She panics as his minions load up the car with her suitcases, and grabs a passing taxi to make a run for it. She goes to Tan’s school and happens to see Young-do out in the street, and begs him to find Tan for her.
It’s eerily similar to the moment when Young-do’s mom came looking for him, and he puts her in his car and goes running to find Tan. Aw, you really are friends when it counts.
Thankfully he finds Tan right away and tells him to hurry, and sends them both off in his car just in time to avoid being seen by Chairman Dad’s minions. As Young-do stands in the street, he envisions his mother asking for him on the last day she was here.
He goes back to his snack shop and writes a response to Mom’s message on the wall asking if he’s doing well: “No. I think I lived wrongly.”
Tan tells Mom to go wait at Young-do’s hotel for now, and goes to see Chairman Dad. Tan tells him that he’ll take responsibility for Mom now, by parting ways with his father for good. Nice.
He says he’ll only live as Mom’s family from now on, and bows: “Thank you for having me.”
It shocks Dad, but he continues to go ahead with arrangements for Tan’s eighteenth birthday as planned—company stocks, along with a big press conference at Zeus Hotel. Tan hears about it from Won, and decides he’ll attend after all.
Won gives him the Cheondam-dong villa for his mother’s use, admitting that her troubles have something to do with him, and Tan apologizes for always doing things his way when it came to hyung.
Won tells him not to apologize because it makes him uncomfortable, but then offers up a happy birthday as Tan walks out, and it puts a little smile on Tan’s face.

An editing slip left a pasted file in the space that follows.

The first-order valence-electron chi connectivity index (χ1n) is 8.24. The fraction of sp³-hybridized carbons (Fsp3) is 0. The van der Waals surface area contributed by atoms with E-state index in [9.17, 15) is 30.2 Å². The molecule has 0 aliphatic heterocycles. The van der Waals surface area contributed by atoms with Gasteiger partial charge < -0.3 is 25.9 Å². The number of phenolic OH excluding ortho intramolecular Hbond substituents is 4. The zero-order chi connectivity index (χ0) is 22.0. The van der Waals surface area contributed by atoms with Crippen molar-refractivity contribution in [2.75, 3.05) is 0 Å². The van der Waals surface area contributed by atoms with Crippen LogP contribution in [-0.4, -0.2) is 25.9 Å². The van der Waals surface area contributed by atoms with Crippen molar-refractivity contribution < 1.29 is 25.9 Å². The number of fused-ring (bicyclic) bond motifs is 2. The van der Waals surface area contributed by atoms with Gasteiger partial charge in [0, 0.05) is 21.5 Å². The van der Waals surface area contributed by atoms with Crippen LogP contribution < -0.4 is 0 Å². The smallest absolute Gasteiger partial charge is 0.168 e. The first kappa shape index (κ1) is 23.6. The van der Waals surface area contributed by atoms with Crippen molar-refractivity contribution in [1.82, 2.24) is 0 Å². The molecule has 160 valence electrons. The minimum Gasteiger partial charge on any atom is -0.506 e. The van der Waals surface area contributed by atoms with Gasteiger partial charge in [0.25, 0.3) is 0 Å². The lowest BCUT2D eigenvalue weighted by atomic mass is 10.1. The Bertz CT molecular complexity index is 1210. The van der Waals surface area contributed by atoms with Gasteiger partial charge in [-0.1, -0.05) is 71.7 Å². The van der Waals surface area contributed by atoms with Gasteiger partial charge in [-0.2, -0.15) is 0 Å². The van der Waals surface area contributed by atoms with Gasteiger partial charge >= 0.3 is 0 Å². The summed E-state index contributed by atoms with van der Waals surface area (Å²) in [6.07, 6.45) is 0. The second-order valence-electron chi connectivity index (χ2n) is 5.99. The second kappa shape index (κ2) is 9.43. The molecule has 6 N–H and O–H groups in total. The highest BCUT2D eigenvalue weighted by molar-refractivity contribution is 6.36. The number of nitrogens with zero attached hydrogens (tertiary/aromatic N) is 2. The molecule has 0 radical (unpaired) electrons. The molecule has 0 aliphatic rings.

It’s time for Tan’s big birthday press conference, and he has Eun-sang escorted there to be his date. Time for the big Cinderella makeover. She wows him in her pretty red dress, and he says they’ll need some courage tonight.
Off they go to face the row of cameras, and he steels himself as they prepare to face the world head-on.
If this entire conflict goes away with one press conference, I’ll die laughing. Anyway, at least there’s some indication that Tan is doing something, even if I’m not entirely convinced he’s cutting ties with Dad for good. And I sort of laughed at the Cheongdam-dong villa for Mom, because these people talk about leaving like it’s some huge sacrifice and they’ll have to be penniless and destitute in exchange for their pride, when in fact they’ll really just move into that other villa provided by the other rich guy. It’s the same for Eun-sang, whose life changes in no visible way except for the fact that in one moment Chairman Dad is pulling the strings, and in the next, slightly more magnanimous President Won is backing her instead. Why… can’t she just live her life instead of being allowed to do things by one rich guy over another rich guy? Or am I just asking the wrong questions for this drama because those are her only options in life ever?